In 2020, uncertainty rippled through the world economy, causing radical shifts in the behaviours of organisations. New ways of work were implemented overnight. Business models were shredded and rebuilt. Lives were upended – mine included.
Until 2020, as the CEO of a global management consultancy, my life was a hectic round of flights, meetings, hotel rooms and more flights. I was on a different continent every week!
Lockdowns changed that. I ended up staying in Kuala Lumpur instead of returning to London when they started.
As a result, I have not been on a plane in the last 11 months and I have been running the company from a laptop in an apartment here.
Interestingly, I found that without the constant travel, I had more time to think and figure strategy out, which I could only do in fits and starts before. It allowed me to take a deep look at the business to see how we can improve. As a result, the firm is on a mission to transform itself. I am sure that if not for the lockdowns, this wouldn’t have occurred.
I believe many businesses had the same opportunity to reflect on how they can do things better.
For many companies, the first step for survival in 2020 was cash conservation. With no clear view of when the unpredictability would end, businesses cut their capital expenditures (CaPEX) to the bare minimum. Expansion and growth plans were put on hold and costs were pared to the bone. Those were the first actions taken by most businesses globally to manage risk.
Fortunately, a vaccine is now available and there’s hope that things will improve. Once mass vaccination gets underway, I believe there will be an enormous hunger for businesses to grow and transform.
The thirst to grow
In my conversations with CEOs around the world, many realise that if they don’t change or accelerate that change, they will be left behind.
I think there is pent up demand for CaPEX spend, expansion plan execution and overall transformation. The plans that were shelved in 2020 will be dusted off, which should result in the post-vaccinated world growing at a higher-than-normal rate. I have seen this first-hand.
A client of mine, one of the world’s largest logistics companies, put all their expansion plans on hold (they wanted to build new infrastructure and invest in new transport companies) in 2020 because of the fear of the unknown. Now, they are back with a vengeance, taking over infrastructure and developing opportunities rapidly to be ahead of the market as there is more clarity for the future.
This year, the challenge for most companies is to accelerate transformation and to implement them successfully. Many companies can make significant gains if they answer the following questions:
How efficient are our processes?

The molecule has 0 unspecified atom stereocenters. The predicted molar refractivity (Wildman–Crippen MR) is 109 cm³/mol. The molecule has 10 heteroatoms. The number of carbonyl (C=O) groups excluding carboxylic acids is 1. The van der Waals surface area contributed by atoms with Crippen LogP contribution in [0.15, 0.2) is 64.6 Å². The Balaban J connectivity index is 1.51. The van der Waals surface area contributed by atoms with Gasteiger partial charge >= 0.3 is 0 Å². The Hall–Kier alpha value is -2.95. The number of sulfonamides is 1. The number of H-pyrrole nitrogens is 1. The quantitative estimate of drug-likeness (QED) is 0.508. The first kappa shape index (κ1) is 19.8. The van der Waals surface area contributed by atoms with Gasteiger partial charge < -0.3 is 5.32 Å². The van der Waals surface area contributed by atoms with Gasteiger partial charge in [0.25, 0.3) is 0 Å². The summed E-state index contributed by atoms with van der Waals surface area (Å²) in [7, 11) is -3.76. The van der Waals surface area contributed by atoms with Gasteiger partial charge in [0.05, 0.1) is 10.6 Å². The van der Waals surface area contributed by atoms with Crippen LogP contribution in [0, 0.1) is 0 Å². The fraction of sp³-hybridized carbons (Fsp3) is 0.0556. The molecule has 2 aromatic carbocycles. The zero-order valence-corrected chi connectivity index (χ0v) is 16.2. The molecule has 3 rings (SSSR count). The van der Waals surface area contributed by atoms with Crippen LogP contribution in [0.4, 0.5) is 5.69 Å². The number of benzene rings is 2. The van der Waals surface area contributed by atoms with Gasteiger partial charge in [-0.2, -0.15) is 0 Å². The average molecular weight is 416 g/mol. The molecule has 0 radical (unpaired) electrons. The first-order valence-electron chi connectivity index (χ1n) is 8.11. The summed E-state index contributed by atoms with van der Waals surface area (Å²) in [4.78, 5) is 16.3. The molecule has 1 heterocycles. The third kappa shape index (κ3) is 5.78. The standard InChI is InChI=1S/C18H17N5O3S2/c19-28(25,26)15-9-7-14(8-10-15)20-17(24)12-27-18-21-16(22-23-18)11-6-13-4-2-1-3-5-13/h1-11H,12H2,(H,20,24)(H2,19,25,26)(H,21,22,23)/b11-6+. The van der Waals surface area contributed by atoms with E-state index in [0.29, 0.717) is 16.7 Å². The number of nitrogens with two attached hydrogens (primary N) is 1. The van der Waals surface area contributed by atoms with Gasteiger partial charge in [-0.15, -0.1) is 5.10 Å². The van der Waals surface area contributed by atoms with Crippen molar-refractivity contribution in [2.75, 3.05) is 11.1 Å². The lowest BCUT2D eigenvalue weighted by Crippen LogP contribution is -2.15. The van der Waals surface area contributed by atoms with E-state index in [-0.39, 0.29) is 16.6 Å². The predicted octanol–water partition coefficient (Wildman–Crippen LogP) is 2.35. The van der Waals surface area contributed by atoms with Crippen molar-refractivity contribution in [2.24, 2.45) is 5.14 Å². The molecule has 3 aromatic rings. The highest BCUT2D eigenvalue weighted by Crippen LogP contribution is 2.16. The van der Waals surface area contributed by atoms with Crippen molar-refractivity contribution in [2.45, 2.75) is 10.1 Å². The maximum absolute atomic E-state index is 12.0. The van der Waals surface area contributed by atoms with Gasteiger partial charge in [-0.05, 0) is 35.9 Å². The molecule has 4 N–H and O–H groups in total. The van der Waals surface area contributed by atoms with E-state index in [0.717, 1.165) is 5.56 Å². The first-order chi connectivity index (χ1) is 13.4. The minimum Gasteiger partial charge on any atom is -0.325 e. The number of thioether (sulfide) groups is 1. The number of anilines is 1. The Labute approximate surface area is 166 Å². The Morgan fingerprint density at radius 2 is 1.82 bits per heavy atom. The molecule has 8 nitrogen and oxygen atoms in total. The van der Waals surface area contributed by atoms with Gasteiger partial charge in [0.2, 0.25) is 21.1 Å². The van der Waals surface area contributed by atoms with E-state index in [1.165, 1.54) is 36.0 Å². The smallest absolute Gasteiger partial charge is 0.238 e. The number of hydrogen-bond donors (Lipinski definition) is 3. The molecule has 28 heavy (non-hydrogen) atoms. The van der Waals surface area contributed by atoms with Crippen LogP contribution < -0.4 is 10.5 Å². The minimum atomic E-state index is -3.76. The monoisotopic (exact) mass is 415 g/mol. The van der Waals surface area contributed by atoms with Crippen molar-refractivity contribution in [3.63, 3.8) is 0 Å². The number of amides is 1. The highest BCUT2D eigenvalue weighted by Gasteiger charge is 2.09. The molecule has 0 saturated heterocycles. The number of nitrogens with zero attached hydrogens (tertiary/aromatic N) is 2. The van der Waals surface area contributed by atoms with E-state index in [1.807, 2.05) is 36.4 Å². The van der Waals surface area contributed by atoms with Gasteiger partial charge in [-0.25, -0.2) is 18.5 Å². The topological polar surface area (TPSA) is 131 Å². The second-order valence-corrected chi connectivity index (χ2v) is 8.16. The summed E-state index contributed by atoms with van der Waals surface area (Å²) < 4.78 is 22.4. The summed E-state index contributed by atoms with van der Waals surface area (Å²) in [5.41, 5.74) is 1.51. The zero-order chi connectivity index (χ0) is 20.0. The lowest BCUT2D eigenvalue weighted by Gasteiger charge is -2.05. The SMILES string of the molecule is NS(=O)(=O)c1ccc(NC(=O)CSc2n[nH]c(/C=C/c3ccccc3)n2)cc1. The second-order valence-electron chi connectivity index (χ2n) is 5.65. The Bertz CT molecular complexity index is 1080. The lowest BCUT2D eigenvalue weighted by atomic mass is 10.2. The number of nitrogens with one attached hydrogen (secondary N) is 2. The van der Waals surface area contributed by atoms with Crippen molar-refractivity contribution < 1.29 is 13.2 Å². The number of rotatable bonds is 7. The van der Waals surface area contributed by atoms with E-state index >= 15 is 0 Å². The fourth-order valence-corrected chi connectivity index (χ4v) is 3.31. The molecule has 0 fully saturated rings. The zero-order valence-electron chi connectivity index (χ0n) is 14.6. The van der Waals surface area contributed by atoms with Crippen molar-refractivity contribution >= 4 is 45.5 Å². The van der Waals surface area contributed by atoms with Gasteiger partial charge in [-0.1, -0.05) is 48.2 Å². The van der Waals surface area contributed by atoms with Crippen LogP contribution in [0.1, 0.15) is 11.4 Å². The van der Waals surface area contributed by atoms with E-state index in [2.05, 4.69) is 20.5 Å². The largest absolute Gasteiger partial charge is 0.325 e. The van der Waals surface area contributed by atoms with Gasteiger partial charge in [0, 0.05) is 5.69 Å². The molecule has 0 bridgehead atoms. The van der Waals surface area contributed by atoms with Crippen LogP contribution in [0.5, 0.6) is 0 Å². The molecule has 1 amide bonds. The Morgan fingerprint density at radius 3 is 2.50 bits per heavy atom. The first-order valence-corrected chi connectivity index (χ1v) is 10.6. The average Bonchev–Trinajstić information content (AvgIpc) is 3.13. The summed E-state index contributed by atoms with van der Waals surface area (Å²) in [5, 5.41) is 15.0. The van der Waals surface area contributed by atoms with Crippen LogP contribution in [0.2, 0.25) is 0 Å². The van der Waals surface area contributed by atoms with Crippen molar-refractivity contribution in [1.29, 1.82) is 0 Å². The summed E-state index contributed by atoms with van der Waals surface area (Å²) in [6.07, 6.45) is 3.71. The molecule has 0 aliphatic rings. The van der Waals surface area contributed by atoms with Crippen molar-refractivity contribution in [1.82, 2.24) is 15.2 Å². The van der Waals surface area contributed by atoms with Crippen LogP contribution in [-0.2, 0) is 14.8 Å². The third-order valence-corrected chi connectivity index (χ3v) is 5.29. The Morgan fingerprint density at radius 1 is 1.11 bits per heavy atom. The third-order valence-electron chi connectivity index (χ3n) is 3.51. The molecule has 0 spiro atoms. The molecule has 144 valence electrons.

COVID-19 forced many companies to operate out of the box. As a result, many flaws surfaced, some of which resulted in lost business.
Scrutinise inefficiencies and fix them. Optimise your operations and enhance productivity, and you’d be able to optimally use your resources to help your organisation gain a competitive advantage.
Will our transformation initiatives reap the right benefits?
In 2020, organisations that successfully embraced transformation (including the adoption of new digital channels) sprinted ahead and grabbed market share, leaving behind competitors who were scrambling to adapt.
This year, transformation efforts should continue, but there’s a rising urgency to implement them successfully and quickly.
While the keys to successful implementation lies in many factors, companies can begin the journey by being clear on:
- How the transformation initiative will benefit the company’s goals and vision
- How to communicate the why, when, what and how of the transformation to the workforce
How can we refine our remote working efficiency and productivity?
Remote working will be around for some time, even after vaccinations happen. According to a Gartner, Inc. survey of 317 CFOs and finance leaders, 74% of companies planned to permanently shift to more remote work post COVID-19.
No doubt, many lessons were learned from working remotely in 2020. This is a good opportunity to use these lessons to refine digitalised processes and workflows to empower your distributed workforce to work more efficiently remotely.
How do we establish a culture of continuous improvement in our organisation?
The ability to transform as an organisation quickly and efficiently will be one of the most valuable capabilities a company can build this year.
I find that organisations with a culture of innovation have a proactive workforce that is unafraid of failure. Instead, they view setbacks as a way to move towards a better direction.
Empowering your employees to be unafraid of failure and take calculated risks may sound, well, risky, but when workers realise that experiments are encouraged and out-of-the-box thinking is welcomed, the organisation will be better for it in the long run.
The way forward
As difficult as 2020 was, there are many opportunities to be had in 2021. But companies must be ready to grab them. The mission for organisations this year, if they want to succeed, is to build back better.
I leave you with a question to ponder on: How can your company be agile, resilient and innovative enough to gain the competitive edge in this ever-evolving world?
Krishna Paupamah has worked with companies globally to transform their business for over 35 years. He is the Founder and Group CEO of Renoir Consulting. He can be reached at firstname.lastname@example.org.